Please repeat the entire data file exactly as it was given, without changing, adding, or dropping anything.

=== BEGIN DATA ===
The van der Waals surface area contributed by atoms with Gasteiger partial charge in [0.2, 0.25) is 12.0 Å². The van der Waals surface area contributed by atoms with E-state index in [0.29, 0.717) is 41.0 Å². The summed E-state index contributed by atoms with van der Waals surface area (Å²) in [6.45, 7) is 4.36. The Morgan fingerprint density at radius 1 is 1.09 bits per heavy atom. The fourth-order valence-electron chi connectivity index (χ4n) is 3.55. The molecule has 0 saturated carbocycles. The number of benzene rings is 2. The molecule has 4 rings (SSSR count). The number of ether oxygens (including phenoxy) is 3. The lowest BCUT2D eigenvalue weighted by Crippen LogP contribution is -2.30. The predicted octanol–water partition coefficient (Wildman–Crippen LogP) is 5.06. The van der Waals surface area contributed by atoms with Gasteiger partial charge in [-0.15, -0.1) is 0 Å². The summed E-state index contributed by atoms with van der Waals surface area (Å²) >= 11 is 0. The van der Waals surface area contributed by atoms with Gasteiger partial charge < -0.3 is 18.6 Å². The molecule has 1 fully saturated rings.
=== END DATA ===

The van der Waals surface area contributed by atoms with Gasteiger partial charge in [0.2, 0.25) is 12.0 Å². The van der Waals surface area contributed by atoms with E-state index in [0.29, 0.717) is 41.0 Å². The summed E-state index contributed by atoms with van der Waals surface area (Å²) in [6.45, 7) is 4.36. The Morgan fingerprint density at radius 1 is 1.09 bits per heavy atom. The fourth-order valence-electron chi connectivity index (χ4n) is 3.55. The molecule has 0 saturated carbocycles. The number of benzene rings is 2. The molecule has 4 rings (SSSR count). The number of ether oxygens (including phenoxy) is 3. The lowest BCUT2D eigenvalue weighted by Crippen LogP contribution is -2.30. The predicted octanol–water partition coefficient (Wildman–Crippen LogP) is 5.06. The van der Waals surface area contributed by atoms with Gasteiger partial charge in [-0.15, -0.1) is 0 Å². The summed E-state index contributed by atoms with van der Waals surface area (Å²) >= 11 is 0. The van der Waals surface area contributed by atoms with Gasteiger partial charge < -0.3 is 18.6 Å². The molecule has 1 fully saturated rings.